Then the Browns will tell us all how much they appreciate our passion as well as the fact that they are deeply in tuned to the fact the Cleveland area is truly feeling the effects of the economic downturn. They'll cut us a break and tell us that there will be no ticket price increase this season. They may even keep the $7 beers at the same price (while reducing the size of the cups). After that (but before the draft) they'll ask for the 2009 season ticket money.
And it will pour in.
It will pour in.
We'll then hear about how Player X and Player Y, selected in the draft, are ready to come in and turn this team around. We'll hear about how those players drafted are committed to Cleveland and about their potential and those players will tell us about how they thrilled they are to play here, in the cradle of coaches and for this proud franchise.
And people will go to Berea in August to watch the team that will turn it all around. They'll go to CBS for the August pre-season game and toast the fact that RAC and Savage are gone with their smaller $7 beers and talk about the good times ahead.
Hey, maybe this time won't be like every other time this has happened in the last 10 years. Maybe this time they'll get it right.
Yeah, I'm sure this time they'll get it right.
This joyful interlude has nothing to do with Ben Roethlisberger getting his bell rung and being taken off the field on Sunday. Although, I'm not going to lie; there was a vicious part of me that wanted the cart that took him off the field to hit the goal post and overturn.
No, the joy between the Savage and Crennel firings was once again supplied by the Cleveland Cavaliers. Because now they're just showing off.
Now they're winning games they really have no business winning and now they are toying with teams like a cat batting around a mouse in a bathtub. Once they get bored with lesser opponents they flip the switch, get to work, kill the mice and then move on to the next game.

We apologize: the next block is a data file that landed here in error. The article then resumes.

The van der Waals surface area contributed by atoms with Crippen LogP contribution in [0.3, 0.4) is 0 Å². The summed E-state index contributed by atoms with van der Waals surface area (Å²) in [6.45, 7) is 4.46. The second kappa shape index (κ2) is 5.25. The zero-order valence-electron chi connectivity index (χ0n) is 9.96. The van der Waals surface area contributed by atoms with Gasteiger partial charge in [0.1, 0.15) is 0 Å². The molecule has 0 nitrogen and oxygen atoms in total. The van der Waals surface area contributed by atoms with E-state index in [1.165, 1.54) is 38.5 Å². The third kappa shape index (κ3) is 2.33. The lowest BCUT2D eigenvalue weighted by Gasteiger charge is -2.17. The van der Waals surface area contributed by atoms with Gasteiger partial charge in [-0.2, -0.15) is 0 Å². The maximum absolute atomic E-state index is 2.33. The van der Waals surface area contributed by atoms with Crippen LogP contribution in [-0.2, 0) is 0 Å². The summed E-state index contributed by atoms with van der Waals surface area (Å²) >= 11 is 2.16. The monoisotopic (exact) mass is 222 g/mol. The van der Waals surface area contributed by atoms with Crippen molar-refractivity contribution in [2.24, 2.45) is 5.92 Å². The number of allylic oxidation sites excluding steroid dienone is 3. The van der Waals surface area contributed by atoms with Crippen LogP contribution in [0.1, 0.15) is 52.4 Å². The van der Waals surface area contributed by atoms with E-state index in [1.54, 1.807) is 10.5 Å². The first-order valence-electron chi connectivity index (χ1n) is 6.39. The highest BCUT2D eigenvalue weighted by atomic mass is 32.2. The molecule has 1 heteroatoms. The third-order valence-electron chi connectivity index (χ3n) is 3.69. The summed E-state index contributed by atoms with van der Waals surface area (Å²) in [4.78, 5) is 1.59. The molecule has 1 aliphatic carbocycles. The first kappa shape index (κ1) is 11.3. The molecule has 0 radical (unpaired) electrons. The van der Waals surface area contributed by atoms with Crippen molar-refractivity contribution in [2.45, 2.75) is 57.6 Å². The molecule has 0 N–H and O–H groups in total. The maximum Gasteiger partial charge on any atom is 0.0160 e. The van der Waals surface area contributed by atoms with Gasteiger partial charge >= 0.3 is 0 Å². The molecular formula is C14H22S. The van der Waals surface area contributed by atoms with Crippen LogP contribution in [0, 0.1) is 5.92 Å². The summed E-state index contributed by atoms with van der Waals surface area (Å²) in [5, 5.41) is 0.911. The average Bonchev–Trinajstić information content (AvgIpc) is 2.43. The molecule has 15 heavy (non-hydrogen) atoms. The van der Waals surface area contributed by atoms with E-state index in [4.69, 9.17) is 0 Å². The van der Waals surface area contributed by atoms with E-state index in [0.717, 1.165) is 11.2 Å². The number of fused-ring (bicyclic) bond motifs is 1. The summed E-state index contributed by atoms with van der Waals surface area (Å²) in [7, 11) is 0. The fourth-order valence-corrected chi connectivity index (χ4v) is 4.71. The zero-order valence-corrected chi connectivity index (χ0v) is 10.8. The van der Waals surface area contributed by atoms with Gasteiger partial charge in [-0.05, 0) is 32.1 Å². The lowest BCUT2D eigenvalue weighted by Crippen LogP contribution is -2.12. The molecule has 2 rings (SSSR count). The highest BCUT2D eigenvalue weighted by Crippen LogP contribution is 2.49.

Such was the case on both Thursday night, when they toyed with and then dispatched a Washington team that had outhustled and outplayed them for most of the game, and again Sunday night when they let Miami stay around to make things interesting and then stuck a few daggers in their hearts before leaving Quicken Loans Arena with a couple more wins.
Much has already been written and said about the Cavs and their winning ways in this corner and in others. But all you need to look at to know what this team is all about is in the final 10 seconds of the game against Miami on Sunday night.
With the game won and the score 91-86 Delonte West was at the line for the second of his two free throws. West missed the free throw. Rather than concede the rebound and start the 15 minute post-game handshake ritual the Cavs stayed busy. Anderson Varejao missed the tip in attempt. Then he missed it again. Then he missed it again. Ben Wallace joined the party and missed a put back as well. Then Wallace missed another one. Finally, Varejao tapped the ball one more time and scored on the 6th tip of meaningless missed free throw attempt at the end of a decided regular season game.
When Varejao's final attempt went in there was a celebration on the court. Varejao and Wallace got hugs from LeBron James. That was after the chest bumps. Then they got hugs and chest bumps from nearly the entire Cavs team and coaching staff.
That's the kind of effort and joy that makes you stand up and applaud those giving it. That's the kind of team you can take pride in. That's the type of club that isn't firing their coach and GM in a 24 hour period.
Sit up and take note fans. This Cavs team is giving it up for you and for each other. They wear their cuts, bruises and floor burns proudly and as a symbol of the effort they're putting forth. That's a nice change of pace around these parts these days.
Have a safe and healthy New Year.